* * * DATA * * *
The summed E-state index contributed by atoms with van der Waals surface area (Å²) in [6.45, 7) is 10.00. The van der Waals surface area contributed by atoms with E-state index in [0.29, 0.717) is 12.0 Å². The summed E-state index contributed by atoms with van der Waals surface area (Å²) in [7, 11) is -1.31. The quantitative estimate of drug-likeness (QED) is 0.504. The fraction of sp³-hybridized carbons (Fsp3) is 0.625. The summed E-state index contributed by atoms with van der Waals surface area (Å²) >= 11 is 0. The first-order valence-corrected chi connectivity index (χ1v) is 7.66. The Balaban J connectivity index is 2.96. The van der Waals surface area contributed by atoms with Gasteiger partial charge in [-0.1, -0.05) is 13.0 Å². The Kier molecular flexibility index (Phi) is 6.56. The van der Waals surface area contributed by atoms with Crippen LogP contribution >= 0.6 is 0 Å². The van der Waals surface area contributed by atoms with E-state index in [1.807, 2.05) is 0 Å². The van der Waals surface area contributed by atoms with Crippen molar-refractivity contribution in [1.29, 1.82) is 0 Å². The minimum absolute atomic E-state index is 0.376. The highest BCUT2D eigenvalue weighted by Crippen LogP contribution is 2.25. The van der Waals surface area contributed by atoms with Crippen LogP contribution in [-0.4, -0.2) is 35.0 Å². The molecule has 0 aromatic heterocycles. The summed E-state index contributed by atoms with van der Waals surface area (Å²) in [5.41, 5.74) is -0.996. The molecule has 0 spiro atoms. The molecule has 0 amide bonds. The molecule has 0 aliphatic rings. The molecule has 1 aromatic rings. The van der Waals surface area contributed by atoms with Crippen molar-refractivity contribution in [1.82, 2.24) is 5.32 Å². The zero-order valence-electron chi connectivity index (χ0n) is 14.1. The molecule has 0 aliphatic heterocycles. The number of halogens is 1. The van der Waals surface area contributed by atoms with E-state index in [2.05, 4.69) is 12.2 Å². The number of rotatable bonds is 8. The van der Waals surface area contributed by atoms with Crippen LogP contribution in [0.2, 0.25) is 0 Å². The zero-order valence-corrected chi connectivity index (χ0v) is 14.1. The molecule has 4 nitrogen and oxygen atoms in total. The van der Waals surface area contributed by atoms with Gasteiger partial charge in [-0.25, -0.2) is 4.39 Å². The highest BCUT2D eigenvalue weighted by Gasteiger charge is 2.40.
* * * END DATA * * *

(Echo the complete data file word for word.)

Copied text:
The summed E-state index contributed by atoms with van der Waals surface area (Å²) in [6.45, 7) is 10.00. The van der Waals surface area contributed by atoms with E-state index in [0.29, 0.717) is 12.0 Å². The summed E-state index contributed by atoms with van der Waals surface area (Å²) in [7, 11) is -1.31. The quantitative estimate of drug-likeness (QED) is 0.504. The fraction of sp³-hybridized carbons (Fsp3) is 0.625. The summed E-state index contributed by atoms with van der Waals surface area (Å²) >= 11 is 0. The first-order valence-corrected chi connectivity index (χ1v) is 7.66. The Balaban J connectivity index is 2.96. The van der Waals surface area contributed by atoms with Gasteiger partial charge in [-0.1, -0.05) is 13.0 Å². The Kier molecular flexibility index (Phi) is 6.56. The van der Waals surface area contributed by atoms with Crippen LogP contribution >= 0.6 is 0 Å². The van der Waals surface area contributed by atoms with E-state index in [1.807, 2.05) is 0 Å². The van der Waals surface area contributed by atoms with Crippen molar-refractivity contribution in [1.29, 1.82) is 0 Å². The minimum absolute atomic E-state index is 0.376. The highest BCUT2D eigenvalue weighted by Crippen LogP contribution is 2.25. The van der Waals surface area contributed by atoms with Crippen LogP contribution in [-0.4, -0.2) is 35.0 Å². The molecule has 0 aromatic heterocycles. The summed E-state index contributed by atoms with van der Waals surface area (Å²) in [5.41, 5.74) is -0.996. The molecule has 0 spiro atoms. The molecule has 0 amide bonds. The molecule has 0 aliphatic rings. The molecule has 1 aromatic rings. The van der Waals surface area contributed by atoms with Crippen molar-refractivity contribution in [1.82, 2.24) is 5.32 Å². The zero-order valence-electron chi connectivity index (χ0n) is 14.1. The molecule has 0 aliphatic heterocycles. The number of halogens is 1. The van der Waals surface area contributed by atoms with E-state index in [2.05, 4.69) is 12.2 Å². The number of rotatable bonds is 8. The van der Waals surface area contributed by atoms with Crippen LogP contribution in [0.2, 0.25) is 0 Å². The zero-order valence-corrected chi connectivity index (χ0v) is 14.1. The molecule has 4 nitrogen and oxygen atoms in total. The van der Waals surface area contributed by atoms with Gasteiger partial charge in [-0.25, -0.2) is 4.39 Å². The highest BCUT2D eigenvalue weighted by Gasteiger charge is 2.40.